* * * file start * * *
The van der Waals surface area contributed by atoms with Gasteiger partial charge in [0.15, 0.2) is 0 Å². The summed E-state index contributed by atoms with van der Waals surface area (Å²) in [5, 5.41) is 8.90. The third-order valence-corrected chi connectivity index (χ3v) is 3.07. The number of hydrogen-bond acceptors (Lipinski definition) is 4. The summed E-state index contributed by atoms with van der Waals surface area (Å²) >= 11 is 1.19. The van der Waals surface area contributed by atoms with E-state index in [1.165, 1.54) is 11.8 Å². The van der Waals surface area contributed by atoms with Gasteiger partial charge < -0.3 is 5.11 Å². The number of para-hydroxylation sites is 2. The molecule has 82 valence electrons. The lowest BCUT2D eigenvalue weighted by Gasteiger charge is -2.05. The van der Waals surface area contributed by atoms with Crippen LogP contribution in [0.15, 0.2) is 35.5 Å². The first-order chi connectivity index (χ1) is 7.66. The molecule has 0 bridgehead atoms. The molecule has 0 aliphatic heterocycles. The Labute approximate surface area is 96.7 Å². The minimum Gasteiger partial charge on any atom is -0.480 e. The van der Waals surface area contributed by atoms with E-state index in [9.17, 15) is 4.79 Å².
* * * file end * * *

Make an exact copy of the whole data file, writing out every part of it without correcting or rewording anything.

The van der Waals surface area contributed by atoms with Gasteiger partial charge in [0.15, 0.2) is 0 Å². The summed E-state index contributed by atoms with van der Waals surface area (Å²) in [5, 5.41) is 8.90. The third-order valence-corrected chi connectivity index (χ3v) is 3.07. The number of hydrogen-bond acceptors (Lipinski definition) is 4. The summed E-state index contributed by atoms with van der Waals surface area (Å²) >= 11 is 1.19. The van der Waals surface area contributed by atoms with E-state index in [1.165, 1.54) is 11.8 Å². The van der Waals surface area contributed by atoms with Gasteiger partial charge < -0.3 is 5.11 Å². The number of para-hydroxylation sites is 2. The molecule has 82 valence electrons. The lowest BCUT2D eigenvalue weighted by Gasteiger charge is -2.05. The van der Waals surface area contributed by atoms with Crippen LogP contribution in [0.15, 0.2) is 35.5 Å². The first-order chi connectivity index (χ1) is 7.66. The molecule has 0 bridgehead atoms. The molecule has 0 aliphatic heterocycles. The Labute approximate surface area is 96.7 Å². The minimum Gasteiger partial charge on any atom is -0.480 e. The van der Waals surface area contributed by atoms with E-state index in [9.17, 15) is 4.79 Å².